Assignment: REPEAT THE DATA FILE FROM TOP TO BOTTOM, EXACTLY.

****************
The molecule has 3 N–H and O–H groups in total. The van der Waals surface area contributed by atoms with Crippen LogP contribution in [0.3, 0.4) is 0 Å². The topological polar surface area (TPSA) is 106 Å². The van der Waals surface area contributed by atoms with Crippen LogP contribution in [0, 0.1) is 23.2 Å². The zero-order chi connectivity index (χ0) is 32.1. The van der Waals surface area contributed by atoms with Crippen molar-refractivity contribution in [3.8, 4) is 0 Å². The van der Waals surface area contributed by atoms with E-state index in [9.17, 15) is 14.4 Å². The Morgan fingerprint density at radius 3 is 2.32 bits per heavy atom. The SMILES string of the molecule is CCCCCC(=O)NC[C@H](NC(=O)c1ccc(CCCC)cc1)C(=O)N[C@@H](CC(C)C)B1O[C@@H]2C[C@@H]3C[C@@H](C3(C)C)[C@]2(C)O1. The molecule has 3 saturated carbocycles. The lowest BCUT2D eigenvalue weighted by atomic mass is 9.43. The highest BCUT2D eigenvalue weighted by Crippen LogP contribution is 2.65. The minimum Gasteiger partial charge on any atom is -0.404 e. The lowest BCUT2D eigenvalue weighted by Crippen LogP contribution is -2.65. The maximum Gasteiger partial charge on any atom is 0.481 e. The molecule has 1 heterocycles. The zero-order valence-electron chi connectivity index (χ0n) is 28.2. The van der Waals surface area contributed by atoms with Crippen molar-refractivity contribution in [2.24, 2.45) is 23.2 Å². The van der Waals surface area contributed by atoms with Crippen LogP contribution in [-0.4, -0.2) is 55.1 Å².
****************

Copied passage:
The molecule has 3 N–H and O–H groups in total. The van der Waals surface area contributed by atoms with Crippen LogP contribution in [0.3, 0.4) is 0 Å². The topological polar surface area (TPSA) is 106 Å². The van der Waals surface area contributed by atoms with Crippen LogP contribution in [0, 0.1) is 23.2 Å². The zero-order chi connectivity index (χ0) is 32.1. The van der Waals surface area contributed by atoms with Crippen molar-refractivity contribution in [3.8, 4) is 0 Å². The van der Waals surface area contributed by atoms with E-state index in [9.17, 15) is 14.4 Å². The Morgan fingerprint density at radius 3 is 2.32 bits per heavy atom. The SMILES string of the molecule is CCCCCC(=O)NC[C@H](NC(=O)c1ccc(CCCC)cc1)C(=O)N[C@@H](CC(C)C)B1O[C@@H]2C[C@@H]3C[C@@H](C3(C)C)[C@]2(C)O1. The molecule has 3 saturated carbocycles. The lowest BCUT2D eigenvalue weighted by atomic mass is 9.43. The highest BCUT2D eigenvalue weighted by Crippen LogP contribution is 2.65. The minimum Gasteiger partial charge on any atom is -0.404 e. The lowest BCUT2D eigenvalue weighted by Crippen LogP contribution is -2.65. The maximum Gasteiger partial charge on any atom is 0.481 e. The molecule has 1 heterocycles. The zero-order valence-electron chi connectivity index (χ0n) is 28.2. The van der Waals surface area contributed by atoms with Crippen molar-refractivity contribution in [2.24, 2.45) is 23.2 Å². The van der Waals surface area contributed by atoms with Crippen LogP contribution in [-0.4, -0.2) is 55.1 Å².